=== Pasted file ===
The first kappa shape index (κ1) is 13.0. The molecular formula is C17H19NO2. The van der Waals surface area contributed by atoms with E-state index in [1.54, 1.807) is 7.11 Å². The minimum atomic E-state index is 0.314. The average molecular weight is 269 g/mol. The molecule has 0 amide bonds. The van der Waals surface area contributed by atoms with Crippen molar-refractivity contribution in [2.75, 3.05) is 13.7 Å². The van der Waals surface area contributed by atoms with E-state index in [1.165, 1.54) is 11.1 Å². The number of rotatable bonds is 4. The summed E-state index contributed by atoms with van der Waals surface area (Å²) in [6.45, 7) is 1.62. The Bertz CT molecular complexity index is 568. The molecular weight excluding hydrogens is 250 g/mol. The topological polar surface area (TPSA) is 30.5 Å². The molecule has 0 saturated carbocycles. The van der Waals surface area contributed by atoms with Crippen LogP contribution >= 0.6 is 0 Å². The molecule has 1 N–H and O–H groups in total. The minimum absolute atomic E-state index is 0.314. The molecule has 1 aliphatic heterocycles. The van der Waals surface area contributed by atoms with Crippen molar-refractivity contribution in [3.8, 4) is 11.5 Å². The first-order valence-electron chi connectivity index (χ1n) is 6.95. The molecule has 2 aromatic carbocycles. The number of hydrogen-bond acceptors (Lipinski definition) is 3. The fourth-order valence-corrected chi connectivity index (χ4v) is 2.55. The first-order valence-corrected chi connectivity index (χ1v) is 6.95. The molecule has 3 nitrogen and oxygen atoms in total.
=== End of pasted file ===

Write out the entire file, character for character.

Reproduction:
The first kappa shape index (κ1) is 13.0. The molecular formula is C17H19NO2. The van der Waals surface area contributed by atoms with E-state index in [1.54, 1.807) is 7.11 Å². The minimum atomic E-state index is 0.314. The average molecular weight is 269 g/mol. The molecule has 0 amide bonds. The van der Waals surface area contributed by atoms with Crippen molar-refractivity contribution in [2.75, 3.05) is 13.7 Å². The van der Waals surface area contributed by atoms with E-state index in [1.165, 1.54) is 11.1 Å². The number of rotatable bonds is 4. The summed E-state index contributed by atoms with van der Waals surface area (Å²) in [6.45, 7) is 1.62. The Bertz CT molecular complexity index is 568. The molecular weight excluding hydrogens is 250 g/mol. The topological polar surface area (TPSA) is 30.5 Å². The molecule has 0 saturated carbocycles. The van der Waals surface area contributed by atoms with Crippen LogP contribution >= 0.6 is 0 Å². The molecule has 1 N–H and O–H groups in total. The minimum absolute atomic E-state index is 0.314. The molecule has 1 aliphatic heterocycles. The van der Waals surface area contributed by atoms with Crippen molar-refractivity contribution in [3.8, 4) is 11.5 Å². The first-order valence-electron chi connectivity index (χ1n) is 6.95. The molecule has 2 aromatic carbocycles. The number of hydrogen-bond acceptors (Lipinski definition) is 3. The fourth-order valence-corrected chi connectivity index (χ4v) is 2.55. The first-order valence-corrected chi connectivity index (χ1v) is 6.95. The molecule has 3 nitrogen and oxygen atoms in total.